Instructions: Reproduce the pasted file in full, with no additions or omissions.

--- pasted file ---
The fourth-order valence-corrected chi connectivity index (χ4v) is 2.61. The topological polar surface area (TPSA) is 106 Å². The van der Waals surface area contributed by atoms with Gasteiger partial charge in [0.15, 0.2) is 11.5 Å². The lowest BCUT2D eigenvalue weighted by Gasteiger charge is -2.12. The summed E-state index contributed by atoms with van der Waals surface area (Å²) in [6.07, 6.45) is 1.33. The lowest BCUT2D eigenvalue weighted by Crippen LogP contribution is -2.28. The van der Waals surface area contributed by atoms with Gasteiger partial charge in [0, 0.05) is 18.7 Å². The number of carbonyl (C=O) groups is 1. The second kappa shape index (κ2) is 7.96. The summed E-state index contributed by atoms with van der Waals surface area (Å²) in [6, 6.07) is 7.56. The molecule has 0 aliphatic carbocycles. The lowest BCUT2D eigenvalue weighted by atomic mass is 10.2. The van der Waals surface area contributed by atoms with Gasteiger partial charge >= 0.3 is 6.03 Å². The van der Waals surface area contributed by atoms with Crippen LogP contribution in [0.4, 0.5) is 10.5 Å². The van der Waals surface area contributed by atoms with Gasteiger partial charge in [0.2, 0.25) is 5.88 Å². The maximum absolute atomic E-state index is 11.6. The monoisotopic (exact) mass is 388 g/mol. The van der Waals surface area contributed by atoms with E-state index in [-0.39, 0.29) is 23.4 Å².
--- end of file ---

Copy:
The fourth-order valence-corrected chi connectivity index (χ4v) is 2.61. The topological polar surface area (TPSA) is 106 Å². The van der Waals surface area contributed by atoms with Gasteiger partial charge in [0.15, 0.2) is 11.5 Å². The lowest BCUT2D eigenvalue weighted by Gasteiger charge is -2.12. The summed E-state index contributed by atoms with van der Waals surface area (Å²) in [6.07, 6.45) is 1.33. The lowest BCUT2D eigenvalue weighted by Crippen LogP contribution is -2.28. The van der Waals surface area contributed by atoms with Gasteiger partial charge in [0, 0.05) is 18.7 Å². The number of carbonyl (C=O) groups is 1. The second kappa shape index (κ2) is 7.96. The summed E-state index contributed by atoms with van der Waals surface area (Å²) in [6, 6.07) is 7.56. The molecule has 0 aliphatic carbocycles. The lowest BCUT2D eigenvalue weighted by atomic mass is 10.2. The van der Waals surface area contributed by atoms with Gasteiger partial charge >= 0.3 is 6.03 Å². The van der Waals surface area contributed by atoms with Crippen LogP contribution in [0.4, 0.5) is 10.5 Å². The van der Waals surface area contributed by atoms with Gasteiger partial charge in [0.2, 0.25) is 5.88 Å². The maximum absolute atomic E-state index is 11.6. The monoisotopic (exact) mass is 388 g/mol. The van der Waals surface area contributed by atoms with E-state index in [-0.39, 0.29) is 23.4 Å².